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FICTION


onto the plate, he remembered how long he had tried to convince her that he was absolutely clear, clear in a Zen-like, pure way, about his commitment to her.


the counter. Dell hummed, and Mary made little clucking sounds. Alex could feel their familiarity; he could smell it. He watched them and knew that Dell probably slept on his back and snored, while Mary rested her matted hair against his soft huge chest. Laura’s head always startled Alex with its weight against his arm, its warmth, the pillow smell of her tangled hair in the morning.


after work. Once in three years and with a perfect stranger, a woman alone in a bar, not someone Alex knew or cared about. Just a warm body to cry into after Laura had once more wept with rage that Alex was cheating on her, pleaded with him to leave her, to just get it over with. The noise, the heat, it all pressed too hard and he ran to the car, drove to the air-conditioned Seaspray Tavern. The darkness and the coolness and the leaden weight of bourbon slowly dimmed it all. When he woke up, it was morning and he was alone. He drove home, knowing what lay in store: an empty, echoing canyon where his world had been.


It had been only once. One brief night


what this was about. She would make it impossible for him to keep his promise: till death us do part. Laura would not allow Alex the chance to become her faithful lover. She would rob him of that final intimacy. Tears welled up in his eyes. For Laura. For himself. He pictured her under a white sheet in a cold room bright with chrome and humming with machines, alone, twisting in pain, hugging her thin arms around her bandaged chest. He thought about Laura’s skin, her sex, how she often cried when she came and how scary that was at first, until he just let it go. Until he realized that the only thing he could do about her anguish was to lie still with her until she became so exhausted she fell asleep in his arms.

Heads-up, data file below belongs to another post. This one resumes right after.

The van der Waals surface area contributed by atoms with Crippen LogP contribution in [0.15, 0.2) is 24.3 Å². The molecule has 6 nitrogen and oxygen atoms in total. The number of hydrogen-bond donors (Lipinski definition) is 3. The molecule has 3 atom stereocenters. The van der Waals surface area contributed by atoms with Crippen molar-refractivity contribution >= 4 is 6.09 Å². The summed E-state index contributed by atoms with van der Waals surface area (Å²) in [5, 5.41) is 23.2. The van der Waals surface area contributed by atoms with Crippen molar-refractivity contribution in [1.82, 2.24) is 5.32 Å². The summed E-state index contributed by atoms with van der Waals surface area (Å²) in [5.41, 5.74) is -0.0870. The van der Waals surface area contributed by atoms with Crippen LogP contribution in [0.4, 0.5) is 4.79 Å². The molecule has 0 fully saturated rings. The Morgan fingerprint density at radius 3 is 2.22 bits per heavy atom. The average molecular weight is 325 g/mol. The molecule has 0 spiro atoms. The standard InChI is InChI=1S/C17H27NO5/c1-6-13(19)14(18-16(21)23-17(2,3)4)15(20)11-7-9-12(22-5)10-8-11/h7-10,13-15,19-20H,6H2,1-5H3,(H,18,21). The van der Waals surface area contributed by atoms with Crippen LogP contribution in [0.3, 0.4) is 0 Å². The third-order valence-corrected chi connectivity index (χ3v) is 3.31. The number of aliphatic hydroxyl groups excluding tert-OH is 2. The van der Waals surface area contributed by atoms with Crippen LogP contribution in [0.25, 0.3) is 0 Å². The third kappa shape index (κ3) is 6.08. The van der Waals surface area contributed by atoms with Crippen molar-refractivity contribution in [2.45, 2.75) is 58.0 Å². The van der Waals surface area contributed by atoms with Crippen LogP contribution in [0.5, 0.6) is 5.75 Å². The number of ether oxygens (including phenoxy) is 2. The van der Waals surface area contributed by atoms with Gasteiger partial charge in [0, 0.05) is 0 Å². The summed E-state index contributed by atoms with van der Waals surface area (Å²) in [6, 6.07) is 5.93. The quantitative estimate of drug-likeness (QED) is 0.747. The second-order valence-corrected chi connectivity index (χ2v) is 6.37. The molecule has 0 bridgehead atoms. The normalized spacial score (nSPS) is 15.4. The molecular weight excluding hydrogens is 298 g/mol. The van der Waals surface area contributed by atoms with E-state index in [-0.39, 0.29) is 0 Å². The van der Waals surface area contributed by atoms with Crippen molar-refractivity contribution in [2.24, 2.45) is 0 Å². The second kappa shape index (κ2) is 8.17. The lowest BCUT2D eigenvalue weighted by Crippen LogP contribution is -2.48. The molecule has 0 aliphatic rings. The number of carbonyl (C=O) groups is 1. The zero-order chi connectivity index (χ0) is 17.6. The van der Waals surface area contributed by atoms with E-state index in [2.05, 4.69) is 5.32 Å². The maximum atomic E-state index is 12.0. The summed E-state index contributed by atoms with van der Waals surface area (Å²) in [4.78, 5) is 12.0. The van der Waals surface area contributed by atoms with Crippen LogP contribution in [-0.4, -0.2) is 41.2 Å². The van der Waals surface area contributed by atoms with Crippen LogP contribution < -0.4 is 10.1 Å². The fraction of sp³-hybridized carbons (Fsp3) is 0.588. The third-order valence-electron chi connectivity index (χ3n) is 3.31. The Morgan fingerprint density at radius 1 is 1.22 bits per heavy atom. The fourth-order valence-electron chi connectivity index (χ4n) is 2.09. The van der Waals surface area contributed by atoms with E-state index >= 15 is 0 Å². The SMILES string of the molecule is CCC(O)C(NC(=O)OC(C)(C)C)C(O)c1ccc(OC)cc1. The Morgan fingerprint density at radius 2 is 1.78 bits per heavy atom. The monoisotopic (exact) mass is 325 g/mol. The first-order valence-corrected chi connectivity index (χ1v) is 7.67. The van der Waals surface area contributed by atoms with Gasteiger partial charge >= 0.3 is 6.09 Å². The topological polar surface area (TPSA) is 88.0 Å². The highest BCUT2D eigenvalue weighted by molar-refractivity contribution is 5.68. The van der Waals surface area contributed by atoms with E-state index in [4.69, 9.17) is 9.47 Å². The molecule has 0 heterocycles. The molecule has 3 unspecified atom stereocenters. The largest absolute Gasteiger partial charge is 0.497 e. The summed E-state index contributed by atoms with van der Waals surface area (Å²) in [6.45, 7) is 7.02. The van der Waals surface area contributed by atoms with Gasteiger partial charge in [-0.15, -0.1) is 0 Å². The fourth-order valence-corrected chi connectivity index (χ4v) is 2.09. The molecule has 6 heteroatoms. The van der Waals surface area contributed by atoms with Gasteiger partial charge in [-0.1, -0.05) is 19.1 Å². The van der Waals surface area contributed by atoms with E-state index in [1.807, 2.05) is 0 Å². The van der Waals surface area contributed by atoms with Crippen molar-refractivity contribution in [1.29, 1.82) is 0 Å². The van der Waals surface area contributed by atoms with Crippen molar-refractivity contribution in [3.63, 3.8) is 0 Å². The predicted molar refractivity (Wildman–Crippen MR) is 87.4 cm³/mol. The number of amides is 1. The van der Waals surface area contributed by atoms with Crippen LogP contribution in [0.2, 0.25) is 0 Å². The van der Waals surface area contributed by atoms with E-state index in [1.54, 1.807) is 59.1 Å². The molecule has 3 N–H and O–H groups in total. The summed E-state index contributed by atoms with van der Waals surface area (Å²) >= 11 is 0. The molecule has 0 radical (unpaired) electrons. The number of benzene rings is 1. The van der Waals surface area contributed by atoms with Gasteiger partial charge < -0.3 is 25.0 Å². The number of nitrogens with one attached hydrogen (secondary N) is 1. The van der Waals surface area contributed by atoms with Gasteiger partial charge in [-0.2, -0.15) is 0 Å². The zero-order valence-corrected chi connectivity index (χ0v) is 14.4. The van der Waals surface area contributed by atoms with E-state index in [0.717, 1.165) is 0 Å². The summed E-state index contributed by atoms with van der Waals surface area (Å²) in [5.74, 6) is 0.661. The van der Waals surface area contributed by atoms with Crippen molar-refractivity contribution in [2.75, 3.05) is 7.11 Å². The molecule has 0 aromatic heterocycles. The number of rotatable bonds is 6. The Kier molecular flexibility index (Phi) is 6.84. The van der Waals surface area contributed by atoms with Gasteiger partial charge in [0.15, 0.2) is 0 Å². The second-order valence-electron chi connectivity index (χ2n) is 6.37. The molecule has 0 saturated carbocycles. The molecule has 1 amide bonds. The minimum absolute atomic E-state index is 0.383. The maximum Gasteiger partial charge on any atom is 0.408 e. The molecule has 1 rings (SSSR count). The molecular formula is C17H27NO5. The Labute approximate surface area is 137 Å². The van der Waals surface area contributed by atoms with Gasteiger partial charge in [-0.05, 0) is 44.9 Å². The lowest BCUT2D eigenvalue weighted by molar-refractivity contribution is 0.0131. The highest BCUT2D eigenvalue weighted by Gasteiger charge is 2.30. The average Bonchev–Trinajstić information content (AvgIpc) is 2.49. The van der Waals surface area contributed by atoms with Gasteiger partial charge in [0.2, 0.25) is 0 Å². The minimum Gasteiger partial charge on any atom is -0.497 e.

wiped his face. Mary lifted his plate away. She peered into Alex’s face, frowning.


you drunk? What’s the matter with you?” Alex set his sandwich down and slowly Alex gripped Mary’s hand. She frowned. “Are Alex stopped chewing. That was it. That’s Alex watched Dell and Mary shuffle around


alone!” Then Dell laughed, but Mary shoved her elbow into his side. “Shut up, stupid.” Dell shrugged and went back to the stove.


wallet out to pay. “Forgive me. I’m sorry.” “Don’t pay,” she slapped his hand away


Alex let go of Mary’s hand and pulled his


from his wallet. “Where have you been? It’s all different without you.” Mary smiled sweetly. Dell stood behind her looking concerned. “You were our favorite couple.”


and nodded, not able to speak. He slowly pushed himself outside, back out into the hot day.


had finally come up, and he walked slowly, letting the wind cool the burning in his eyes, his throat. Two bluejays overhead squawked at each other, such a familiar sound.


the faded wisteria blossoms. It had been his job to feed the birds, fill


He climbed the porch steps and plucked at


the tubes with sunflower seeds all year long. Every morning before work. And while he poured the seeds into the feeders, the jays would stand together on the fence, yelling at him to hurry up. Some mornings, especially in the first year, he’d stand on the porch and count: one—Laura, two— the birds, three—this place on earth. He knew he didn’t deserve the happiness. Three years later, he tossed it into the blue California sky.


suddenly that the ceiling fan was on because the curtains were lifting, barely, but lifting rhythmically. She had always turned it on when Alex came home for lunch. How is your day going, she would ask. And, even in the last days, he hated going back out the door, into the world, away from her.


cool and familiar. The sea breeze swirled in silent, soft gusts, like the faint gush of blood through his heart, pulsing, pulsing with hope.


creaked open. An hour later, behind him, the screen door He sat down on the porch. The concrete was He listened to the silence inside, saw As he walked back to the house, a breeze Alex put his wallet back into his pocket Dell waddled over. “Hey! Leave my wife


21


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